Sen. Ben Cardin (D-Md.) joined 65 Baltimore area faith and community leaders last Friday morning, Sept. 8, at the headquarters of The Associated: Jewish Community Federation of Baltimore for a “Conversation on Improving Community Unity.”

“We have seen a rise in hate in our community and around the world,” Cardin said. “We have seen a rise in anti-Semitism, a rise in anti-Muslim activities, a rise in discriminatory policing that includes racial and religious profiling, and a rise in anti-immigrant sentiment.”

In particular, Cardin criticized President Donald J. Trump for not offering strong leadership against hatred and bigotry, particularly in the aftermath of a white nationalist rally in Charlottesville, Va., last month.

“We are not seeing the types of protections we need from our national leadership. We do not have the support of federal government leaders,” Cardin said. “Instead, the president’s comments about Charlottesville gave comfort to those who espouse hate. So we must stand up for America’s values.

“The reason I called this meeting is to understand what we can do, individually and collectively. Not to just have a one-time meeting but to recognize the strength of our values.”

Among those in attendance were Associated President Marc B. Terrill; Baltimore Jewish Council Executive Director Howard Libit; Rabbi Daniel Cotzin Burg of Beth Am Congregation; Rabbi Steven Fink of Temple Oheb Shalom; Raees Khan, executive director of the Greater Baltimore Muslim Council; Dr. Faheem Younus of the Ahmadiyya Muslim Community; Diane Bell McKoy, president  and CEO of Associated Black Charities; and LaTrelle Miller Easterling, bishop of the United Methodist Church.

“We must embrace diversity, stand up for those people who have been persecuted and provide them a safe haven. These are American values,” Cardin said. “It is not our economy and not our military that make American great. Our values make this country great.”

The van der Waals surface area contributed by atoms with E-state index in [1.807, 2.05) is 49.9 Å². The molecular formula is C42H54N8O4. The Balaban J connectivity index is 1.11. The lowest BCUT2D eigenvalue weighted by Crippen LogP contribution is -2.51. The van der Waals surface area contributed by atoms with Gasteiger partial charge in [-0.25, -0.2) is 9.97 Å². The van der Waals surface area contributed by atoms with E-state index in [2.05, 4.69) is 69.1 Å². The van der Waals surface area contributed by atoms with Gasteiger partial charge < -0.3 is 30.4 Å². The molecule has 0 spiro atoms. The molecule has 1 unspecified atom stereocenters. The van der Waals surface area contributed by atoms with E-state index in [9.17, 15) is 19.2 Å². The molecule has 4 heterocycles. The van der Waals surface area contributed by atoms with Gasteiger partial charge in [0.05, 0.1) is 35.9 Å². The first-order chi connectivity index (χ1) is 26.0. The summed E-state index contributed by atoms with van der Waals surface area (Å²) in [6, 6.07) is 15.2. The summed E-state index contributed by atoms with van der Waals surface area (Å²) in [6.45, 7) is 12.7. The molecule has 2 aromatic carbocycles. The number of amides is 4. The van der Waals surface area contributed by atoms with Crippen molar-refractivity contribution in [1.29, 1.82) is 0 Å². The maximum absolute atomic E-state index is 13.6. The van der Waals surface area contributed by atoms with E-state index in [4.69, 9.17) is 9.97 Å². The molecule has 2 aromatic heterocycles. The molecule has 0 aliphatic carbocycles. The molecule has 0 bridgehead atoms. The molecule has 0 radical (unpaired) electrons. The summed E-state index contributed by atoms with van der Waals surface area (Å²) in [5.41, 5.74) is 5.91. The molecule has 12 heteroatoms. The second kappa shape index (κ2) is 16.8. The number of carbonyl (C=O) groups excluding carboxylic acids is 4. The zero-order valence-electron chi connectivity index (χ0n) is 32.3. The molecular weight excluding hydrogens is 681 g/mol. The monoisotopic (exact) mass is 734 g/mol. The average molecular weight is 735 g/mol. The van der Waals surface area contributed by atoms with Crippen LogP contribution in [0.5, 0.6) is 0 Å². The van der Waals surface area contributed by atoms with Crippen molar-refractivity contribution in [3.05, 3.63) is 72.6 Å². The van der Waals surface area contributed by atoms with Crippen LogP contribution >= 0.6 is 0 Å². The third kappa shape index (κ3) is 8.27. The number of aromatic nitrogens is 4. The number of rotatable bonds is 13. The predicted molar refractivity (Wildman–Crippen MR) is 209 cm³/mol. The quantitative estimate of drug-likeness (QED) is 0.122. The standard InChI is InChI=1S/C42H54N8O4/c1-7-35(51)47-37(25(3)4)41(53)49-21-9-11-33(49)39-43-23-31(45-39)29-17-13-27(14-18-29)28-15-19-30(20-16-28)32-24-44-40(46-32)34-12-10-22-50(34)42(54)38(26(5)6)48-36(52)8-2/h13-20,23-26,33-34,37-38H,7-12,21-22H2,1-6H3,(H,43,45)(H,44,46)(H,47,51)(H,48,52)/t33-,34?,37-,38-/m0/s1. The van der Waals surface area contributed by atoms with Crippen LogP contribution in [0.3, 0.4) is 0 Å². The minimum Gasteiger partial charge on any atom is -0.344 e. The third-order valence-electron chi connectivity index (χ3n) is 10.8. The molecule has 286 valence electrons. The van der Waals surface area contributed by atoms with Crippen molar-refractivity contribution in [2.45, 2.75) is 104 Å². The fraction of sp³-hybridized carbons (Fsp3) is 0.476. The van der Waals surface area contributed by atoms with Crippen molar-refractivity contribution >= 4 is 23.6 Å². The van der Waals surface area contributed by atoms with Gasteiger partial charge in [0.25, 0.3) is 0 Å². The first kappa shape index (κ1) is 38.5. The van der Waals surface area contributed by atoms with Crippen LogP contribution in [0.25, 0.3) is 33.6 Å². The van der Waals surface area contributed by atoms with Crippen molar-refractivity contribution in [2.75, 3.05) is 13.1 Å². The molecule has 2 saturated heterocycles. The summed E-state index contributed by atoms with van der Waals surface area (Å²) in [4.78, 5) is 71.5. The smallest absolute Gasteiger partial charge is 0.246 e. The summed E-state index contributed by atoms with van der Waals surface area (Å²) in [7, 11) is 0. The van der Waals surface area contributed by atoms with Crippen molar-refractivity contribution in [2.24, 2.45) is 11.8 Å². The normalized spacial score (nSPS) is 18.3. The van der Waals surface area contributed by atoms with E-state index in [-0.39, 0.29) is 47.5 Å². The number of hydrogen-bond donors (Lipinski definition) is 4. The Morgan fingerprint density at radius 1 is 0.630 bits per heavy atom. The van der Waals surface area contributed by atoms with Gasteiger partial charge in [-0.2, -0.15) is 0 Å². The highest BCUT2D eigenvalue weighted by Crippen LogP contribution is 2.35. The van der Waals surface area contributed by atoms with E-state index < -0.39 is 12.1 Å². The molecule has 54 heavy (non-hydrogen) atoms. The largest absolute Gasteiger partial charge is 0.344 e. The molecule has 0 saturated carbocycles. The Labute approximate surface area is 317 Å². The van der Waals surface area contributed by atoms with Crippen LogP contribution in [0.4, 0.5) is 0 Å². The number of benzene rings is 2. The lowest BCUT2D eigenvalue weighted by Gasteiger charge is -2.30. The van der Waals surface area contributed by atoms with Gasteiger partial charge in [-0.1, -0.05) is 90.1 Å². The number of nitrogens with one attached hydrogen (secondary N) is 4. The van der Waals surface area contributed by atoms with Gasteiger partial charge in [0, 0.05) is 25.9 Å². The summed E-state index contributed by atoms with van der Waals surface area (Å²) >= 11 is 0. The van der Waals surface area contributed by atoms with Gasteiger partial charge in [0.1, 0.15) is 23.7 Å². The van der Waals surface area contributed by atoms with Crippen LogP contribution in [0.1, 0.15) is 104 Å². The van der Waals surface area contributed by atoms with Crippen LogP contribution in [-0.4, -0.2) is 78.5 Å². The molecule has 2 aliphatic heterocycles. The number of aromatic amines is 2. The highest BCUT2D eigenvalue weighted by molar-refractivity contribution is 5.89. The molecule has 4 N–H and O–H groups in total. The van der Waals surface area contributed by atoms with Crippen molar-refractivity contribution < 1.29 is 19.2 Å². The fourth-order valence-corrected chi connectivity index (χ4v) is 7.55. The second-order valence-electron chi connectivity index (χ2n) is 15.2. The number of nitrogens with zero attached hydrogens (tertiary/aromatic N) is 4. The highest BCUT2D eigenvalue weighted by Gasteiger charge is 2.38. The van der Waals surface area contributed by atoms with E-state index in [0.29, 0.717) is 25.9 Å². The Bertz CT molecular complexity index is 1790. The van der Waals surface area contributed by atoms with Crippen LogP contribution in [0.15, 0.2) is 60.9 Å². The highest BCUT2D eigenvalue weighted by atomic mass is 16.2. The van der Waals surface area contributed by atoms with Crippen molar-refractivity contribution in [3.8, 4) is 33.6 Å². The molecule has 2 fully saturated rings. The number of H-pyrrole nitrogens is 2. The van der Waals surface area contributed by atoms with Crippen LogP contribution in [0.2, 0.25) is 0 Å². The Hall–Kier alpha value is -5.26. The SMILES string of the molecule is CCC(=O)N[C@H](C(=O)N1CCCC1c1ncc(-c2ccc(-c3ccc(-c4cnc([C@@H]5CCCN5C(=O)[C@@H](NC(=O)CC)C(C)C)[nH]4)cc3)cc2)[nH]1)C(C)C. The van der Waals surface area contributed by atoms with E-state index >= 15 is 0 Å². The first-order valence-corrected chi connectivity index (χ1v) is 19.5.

Dr. Sheridan Todd Yeary, senior pastor of the Douglas Memorial Community Church, also criticized the federal government and what he views as indifference and even hostility toward minorities.

“We have all been offended by our government,” he said. “For example, we are re-militarizing our police departments. Also, it’s offensive when a mosque is desecrated and there is no comment by the president. Check the morality of the budget our president is putting forward. Identify and contact staff at the district levels for discussion around particular policies.”

Khan said discrimination and bigotry must be condemned at all levels by Jews, Christians and Muslims.

“We are all children of Abraham. We must all condemn any kind of hate crime,” Khan said. “We must all care about DACA [Deferred Action for Childhood Arrivals]. We are a nation of immigrants. We must all agree on our humanity and work together because when you look at it, we’re just different shades of skin. We’re not colors, we’re just shades.”

Flanking Sen. Ben Cardin (D-Md.) at the gathering were Associated President Marc B. Terrill and Linda A. Hurwitz, the Associated’s chair of the board.

Rabbi Fink agreed.  “We may not remain indifferent. So we as religious leaders must mobilize the religious community and all good people,” he said.

Alluding to the justice-seeking protagonist in Harper Lee’s classic book, “To Kill a Mockingbird,” Younus said, “We all must be Atticus Finch. One way to do that is to come visit our new mosque.”

Rabbi Berg agreed that individuals from different faith communities need to interact more frequently and meaningfully. “Engage our community. By that, I mean white Jews, black people, Hispanics, all of our neighbors,” he said. “Involve young people to build leaders.”

Cardin urged faith leaders to continue striving for racial and religious coexistence. “Stay focused on getting things done so you don’t get distracted from your passion,” he said. “Don’t pay attention to the president’s rabbit holes, to his manipulation to change issues.”

After the gathering, Terrill said he was pleased with the event’s message and outcome.

“I don’t want to overstate the significance of the get-together, but I do believe that the meeting held incredible importance,” he said. “The fact that a broad, eclectic, formidable group of Baltimore leaders got together to call out the scourge of hate-speak and acts of intolerance with an eye toward working decisively together was both encouraging and uplifting.”

Peter Arnold is an Olney, Md.-based freelance writer. 

Top Photo: Sen. Ben Cardin talks to faith leaders at The Associated about the need to refute racism and hatred while uniting communities.

 

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